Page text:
BACKGROUND

On the date of injury, September 17, 2012, Det. Proctor was employed by the Prince George's County Police Department as a detective with the robbery suppression team.1 Det. Proctor was on vacation the week preceding the injury, and during this time his assigned police cruiser was at the County's automotive repair facility for scheduled maintenance. Det. Proctor was not scheduled to return to work until Wednesday, September 19; however, on Monday, September 17, he called fleet maintenance to determine whether his vehicle was ready for pick-up.

According to his testimony before the WCC, when Det. Proctor was informed that his cruiser was ready, he asked his wife to drop him off so he could pick up the cruiser. Det. Proctor was injured as he exited his home. Describing the accident to the WCC, Det. Proctor stated:

I walked out the front door with my wife and kids. My two year-old-son—we were stepping off the front porch—he inadvertently stepped in front of me. I looked down.
Instead of knocking him off the front porch, I jumped to the side to avoid knocking him off the front porch and rolled my ankle, tore ligaments on the inside and outside of my ankle, and sprained my knee.

On December 14, 2012, Det. Proctor filed a claim for worker's compensation benefits with the WCC, which the County contested. The WCC hearing was held on May 14, 2013. Before the WCC Commissioner, Det. Proctor testified that, as a member of the robbery suppression team, he worked a normal schedule but was on call during off hours. Det. Proctor related:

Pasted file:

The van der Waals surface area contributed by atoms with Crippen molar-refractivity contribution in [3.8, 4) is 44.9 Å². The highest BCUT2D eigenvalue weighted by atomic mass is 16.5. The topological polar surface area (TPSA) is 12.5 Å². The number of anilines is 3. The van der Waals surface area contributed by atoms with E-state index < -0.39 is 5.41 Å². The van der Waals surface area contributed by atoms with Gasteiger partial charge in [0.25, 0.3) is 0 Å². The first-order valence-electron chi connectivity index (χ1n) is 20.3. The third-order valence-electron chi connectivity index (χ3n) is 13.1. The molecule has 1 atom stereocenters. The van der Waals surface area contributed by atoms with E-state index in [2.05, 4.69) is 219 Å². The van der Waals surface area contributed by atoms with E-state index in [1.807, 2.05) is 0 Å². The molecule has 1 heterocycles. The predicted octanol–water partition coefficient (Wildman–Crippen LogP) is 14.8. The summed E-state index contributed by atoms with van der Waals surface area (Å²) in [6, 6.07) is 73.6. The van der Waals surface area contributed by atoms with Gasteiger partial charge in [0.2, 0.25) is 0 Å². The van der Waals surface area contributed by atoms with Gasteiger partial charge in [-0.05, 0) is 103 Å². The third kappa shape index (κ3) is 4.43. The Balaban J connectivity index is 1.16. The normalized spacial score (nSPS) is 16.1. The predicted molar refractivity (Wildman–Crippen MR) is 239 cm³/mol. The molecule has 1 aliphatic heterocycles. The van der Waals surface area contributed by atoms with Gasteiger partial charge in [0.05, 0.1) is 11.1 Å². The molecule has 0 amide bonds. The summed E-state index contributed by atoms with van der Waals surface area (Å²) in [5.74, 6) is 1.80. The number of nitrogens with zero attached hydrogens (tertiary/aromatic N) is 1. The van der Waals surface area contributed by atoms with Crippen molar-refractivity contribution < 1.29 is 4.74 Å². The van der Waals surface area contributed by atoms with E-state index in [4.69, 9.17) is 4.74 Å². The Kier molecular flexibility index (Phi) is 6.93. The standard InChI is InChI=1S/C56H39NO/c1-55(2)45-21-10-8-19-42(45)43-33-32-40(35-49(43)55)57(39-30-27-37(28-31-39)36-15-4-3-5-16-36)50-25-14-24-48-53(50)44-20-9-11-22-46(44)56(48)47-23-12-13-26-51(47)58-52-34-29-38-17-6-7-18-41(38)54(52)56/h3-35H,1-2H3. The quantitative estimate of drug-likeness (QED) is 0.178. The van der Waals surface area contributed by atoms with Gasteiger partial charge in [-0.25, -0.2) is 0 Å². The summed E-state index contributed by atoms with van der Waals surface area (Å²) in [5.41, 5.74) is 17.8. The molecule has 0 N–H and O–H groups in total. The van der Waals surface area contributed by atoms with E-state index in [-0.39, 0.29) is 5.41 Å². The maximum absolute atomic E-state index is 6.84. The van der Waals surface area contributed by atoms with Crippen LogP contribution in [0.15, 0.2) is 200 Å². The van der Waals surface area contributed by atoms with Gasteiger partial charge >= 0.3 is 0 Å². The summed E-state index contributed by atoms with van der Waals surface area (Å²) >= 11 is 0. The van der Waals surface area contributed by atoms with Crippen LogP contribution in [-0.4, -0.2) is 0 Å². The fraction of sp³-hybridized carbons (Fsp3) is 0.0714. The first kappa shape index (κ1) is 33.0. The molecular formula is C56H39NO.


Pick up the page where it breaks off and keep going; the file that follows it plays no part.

We have a three man rotation with primary, secondary and back-up. If a robbery goes out after hours, which, literally between 24 hours a day, we're called in. The primary goes in, he assesses the situation, he makes a notification to the supervisor, the sergeant, or myself by county cell phone.
All members of my squad are issued County cell phones.
* * *
Once we're notified of the robbery, then we assess how much support, manpower is needed. Oftentimes, it depends on the gravity of the situation, when there's a shooting involved, the whole squad wouldn't be called in. Even though they're not on the checkout/call-out sheet. By doing that, we have to have our county cruisers and be available to respond in.

* * *

We were required to get our cruisers back as soon as possible by the County fleet maintenance system, because ... there's only a limited number of spaces on the lots ... the County mandates that once our cruisers are done, to make sure we pick them up in a timely manner.
Secondly, I need[ed] my cruiser because I had switched out call-out days with another detective for my being on vacation the previous week. So I was up, I believe, it's No. 2 on the call-out list.